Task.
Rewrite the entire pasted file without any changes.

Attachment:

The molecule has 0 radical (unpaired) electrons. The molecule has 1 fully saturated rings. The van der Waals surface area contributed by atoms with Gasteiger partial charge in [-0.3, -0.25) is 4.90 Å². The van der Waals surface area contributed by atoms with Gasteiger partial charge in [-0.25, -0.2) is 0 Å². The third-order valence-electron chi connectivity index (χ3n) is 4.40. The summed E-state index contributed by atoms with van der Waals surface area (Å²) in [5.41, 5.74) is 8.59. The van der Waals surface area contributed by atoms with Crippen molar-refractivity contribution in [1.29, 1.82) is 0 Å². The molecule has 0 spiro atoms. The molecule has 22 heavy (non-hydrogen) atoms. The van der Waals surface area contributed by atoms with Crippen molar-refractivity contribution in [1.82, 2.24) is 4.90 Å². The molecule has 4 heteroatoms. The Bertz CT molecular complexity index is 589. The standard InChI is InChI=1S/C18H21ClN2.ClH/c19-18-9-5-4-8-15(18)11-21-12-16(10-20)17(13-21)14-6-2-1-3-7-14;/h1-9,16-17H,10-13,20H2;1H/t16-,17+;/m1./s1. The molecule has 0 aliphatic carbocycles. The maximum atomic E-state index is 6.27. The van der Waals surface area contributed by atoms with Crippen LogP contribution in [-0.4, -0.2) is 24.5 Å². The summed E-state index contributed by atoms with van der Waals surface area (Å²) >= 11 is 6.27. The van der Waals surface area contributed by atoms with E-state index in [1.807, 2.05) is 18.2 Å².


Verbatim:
The molecule has 0 radical (unpaired) electrons. The molecule has 1 fully saturated rings. The van der Waals surface area contributed by atoms with Gasteiger partial charge in [-0.3, -0.25) is 4.90 Å². The van der Waals surface area contributed by atoms with Gasteiger partial charge in [-0.25, -0.2) is 0 Å². The third-order valence-electron chi connectivity index (χ3n) is 4.40. The summed E-state index contributed by atoms with van der Waals surface area (Å²) in [5.41, 5.74) is 8.59. The van der Waals surface area contributed by atoms with Crippen molar-refractivity contribution in [1.29, 1.82) is 0 Å². The molecule has 0 spiro atoms. The molecule has 22 heavy (non-hydrogen) atoms. The van der Waals surface area contributed by atoms with Crippen molar-refractivity contribution in [1.82, 2.24) is 4.90 Å². The molecule has 4 heteroatoms. The Bertz CT molecular complexity index is 589. The standard InChI is InChI=1S/C18H21ClN2.ClH/c19-18-9-5-4-8-15(18)11-21-12-16(10-20)17(13-21)14-6-2-1-3-7-14;/h1-9,16-17H,10-13,20H2;1H/t16-,17+;/m1./s1. The molecule has 0 aliphatic carbocycles. The maximum atomic E-state index is 6.27. The van der Waals surface area contributed by atoms with Crippen LogP contribution in [-0.4, -0.2) is 24.5 Å². The summed E-state index contributed by atoms with van der Waals surface area (Å²) >= 11 is 6.27. The van der Waals surface area contributed by atoms with E-state index in [1.807, 2.05) is 18.2 Å².